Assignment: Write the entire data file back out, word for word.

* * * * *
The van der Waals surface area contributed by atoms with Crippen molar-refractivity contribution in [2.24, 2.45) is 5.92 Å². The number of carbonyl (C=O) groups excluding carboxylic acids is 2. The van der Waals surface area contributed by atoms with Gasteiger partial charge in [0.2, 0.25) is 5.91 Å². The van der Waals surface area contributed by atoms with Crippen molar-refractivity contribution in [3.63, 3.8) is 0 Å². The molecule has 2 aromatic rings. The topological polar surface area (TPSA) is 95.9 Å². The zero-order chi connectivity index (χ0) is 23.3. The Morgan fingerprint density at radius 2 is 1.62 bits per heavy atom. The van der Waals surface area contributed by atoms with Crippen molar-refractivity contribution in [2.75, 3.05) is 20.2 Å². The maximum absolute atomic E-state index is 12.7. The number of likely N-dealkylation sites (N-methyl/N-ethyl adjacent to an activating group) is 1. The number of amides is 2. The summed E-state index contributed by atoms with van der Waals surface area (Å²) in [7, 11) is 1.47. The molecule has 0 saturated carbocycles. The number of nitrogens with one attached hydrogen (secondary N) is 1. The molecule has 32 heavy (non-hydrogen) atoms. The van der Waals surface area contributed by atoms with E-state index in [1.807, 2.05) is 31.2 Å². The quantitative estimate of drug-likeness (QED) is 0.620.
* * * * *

The van der Waals surface area contributed by atoms with Crippen molar-refractivity contribution in [2.24, 2.45) is 5.92 Å². The number of carbonyl (C=O) groups excluding carboxylic acids is 2. The van der Waals surface area contributed by atoms with Gasteiger partial charge in [0.2, 0.25) is 5.91 Å². The van der Waals surface area contributed by atoms with Crippen molar-refractivity contribution in [3.63, 3.8) is 0 Å². The molecule has 2 aromatic rings. The topological polar surface area (TPSA) is 95.9 Å². The zero-order chi connectivity index (χ0) is 23.3. The Morgan fingerprint density at radius 2 is 1.62 bits per heavy atom. The van der Waals surface area contributed by atoms with Crippen molar-refractivity contribution in [2.75, 3.05) is 20.2 Å². The maximum absolute atomic E-state index is 12.7. The number of likely N-dealkylation sites (N-methyl/N-ethyl adjacent to an activating group) is 1. The number of amides is 2. The summed E-state index contributed by atoms with van der Waals surface area (Å²) in [7, 11) is 1.47. The molecule has 0 saturated carbocycles. The number of nitrogens with one attached hydrogen (secondary N) is 1. The molecule has 32 heavy (non-hydrogen) atoms. The van der Waals surface area contributed by atoms with E-state index in [1.807, 2.05) is 31.2 Å². The quantitative estimate of drug-likeness (QED) is 0.620.